Gukurahundi: VP must apologise – Coltart

FORMER MDC Bulawayo South MP, David Coltart, has challenged Vice President Emmerson Mnangagwa to publicly apologise for his role in the 1980s Gukurahundi atrocities or accept he has no hope in the succession race.

Emmerson Mnangagwa

Emmerson Mnangagwa

In his recently-published book ‘The Struggle Continues :50 Years of Tyranny in Zimbabwe’, Coltart claims that Mnangagwa, then Security minister sometime in 1983, made inflammatory remarks which, it is claimed, encouraged violence and marked the beginning of Gukurahundi.

Mnangagwa immediately issued a statement rejecting the allegation and threatening legal action against the opposition politician.

Government deployed the North–Korean trained Five Brigade in Matabeleland and Midlands provinces, supposedly to deal with a dissident menace but human rights groups say at least 20,000 innocent civilians were killed during the crackdown.

No action has been taken to help victims and survivors with President Robert Mugabe refusing to apologise for killings which he however, described as a “moment of madness”.

Regime apologists have tried to suggest that the emotive conflict is now a closed chapter, the last word on it being the 1987 unity deal between Mugabe and former rival Joshua Nkomo.

Current Vice President Phelekezela Mphoko has even suggested that Western countries were responsible for the killings even though it was Mugabe who deployed the army unit.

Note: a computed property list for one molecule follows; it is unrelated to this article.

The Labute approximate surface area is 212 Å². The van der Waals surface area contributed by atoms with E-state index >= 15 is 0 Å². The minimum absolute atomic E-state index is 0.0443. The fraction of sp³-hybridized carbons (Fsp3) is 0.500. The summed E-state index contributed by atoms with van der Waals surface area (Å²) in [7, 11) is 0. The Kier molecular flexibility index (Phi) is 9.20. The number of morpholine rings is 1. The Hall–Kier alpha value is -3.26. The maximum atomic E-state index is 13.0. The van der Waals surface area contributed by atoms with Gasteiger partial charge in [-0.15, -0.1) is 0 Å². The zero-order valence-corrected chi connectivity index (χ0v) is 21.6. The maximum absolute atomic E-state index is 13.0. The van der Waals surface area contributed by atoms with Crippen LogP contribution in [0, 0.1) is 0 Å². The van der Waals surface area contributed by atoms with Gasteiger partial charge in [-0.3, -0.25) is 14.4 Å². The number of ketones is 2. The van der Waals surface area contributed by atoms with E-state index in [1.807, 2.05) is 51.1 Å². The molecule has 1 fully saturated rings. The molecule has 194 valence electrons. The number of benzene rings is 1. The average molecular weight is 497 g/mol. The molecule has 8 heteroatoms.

Addressing journalists last Thursday at the Bulawayo Press Club, Coltart said Mnangagwa, who is widely believed to be harbouring presidential ambitions, is not a suitable candidate for country’s number job unless he asks for forgiveness for his alleged role during the disturbances.

“The experience I have had as a white Zimbabwean is that Zimbabweans show an incredible capacity for forgiveness and an incredible capacity to close the door and move on,” said Coltart.

“I think all our current actors, not only just Mnangagwa, will experience that if they do that and they ironically show up positioning of national office of that nature.

“But the really danger is not to pretend as if nothing happened and, even worse, if you employ language and engage in conduct which perpetuate these practices then those people are not fit for office.”

Coltart said although Mnangagwa seemed to have played a leading role during the atrocities, it was unfair to solely blame him for the violence.

“You cannot blame Gukurahundi solely on Mnangagwa. He was part of a government at that time. It’s not his sole responsibility.”.

The former education minister said several factors exacerbated the Gukurahundi atrocities.

“Even when I write about Gukurahundi in my book, I write about super Zapu and the destabilising influence of South Africa which exacerbated the situation in Matabeleland,” he said.

“This is part of our history; part of the objective fact of our history. None of us, including those who are mitigating Zanu PF’s approach to Gukurahundi can ignore this, if we are honest.”

Coltart also disputed claims that he served in notorious Selous Scouts, a Rhodesian Special Forces Unit accused of committing atrocities during the liberation war in the 70s.

“I did not join the army but I was compulsorily attested into the police force. There is a fundamental difference between joining the army and the police.”

He added: “But, having gone into the police, I was never a frontline soldier.

“Although I was in the police force for just over two years and six months, the vast majority of my time was spend in Kezi from 1976 through to mid-1977 and there are objective ways of finding out what happened in Kezi.

“You do not need to rely by my own account. You can ask Zipra combatants who operated in the area.”

Post published in: Featured

Leave a Reply

Your email address will not be published. Required fields are marked *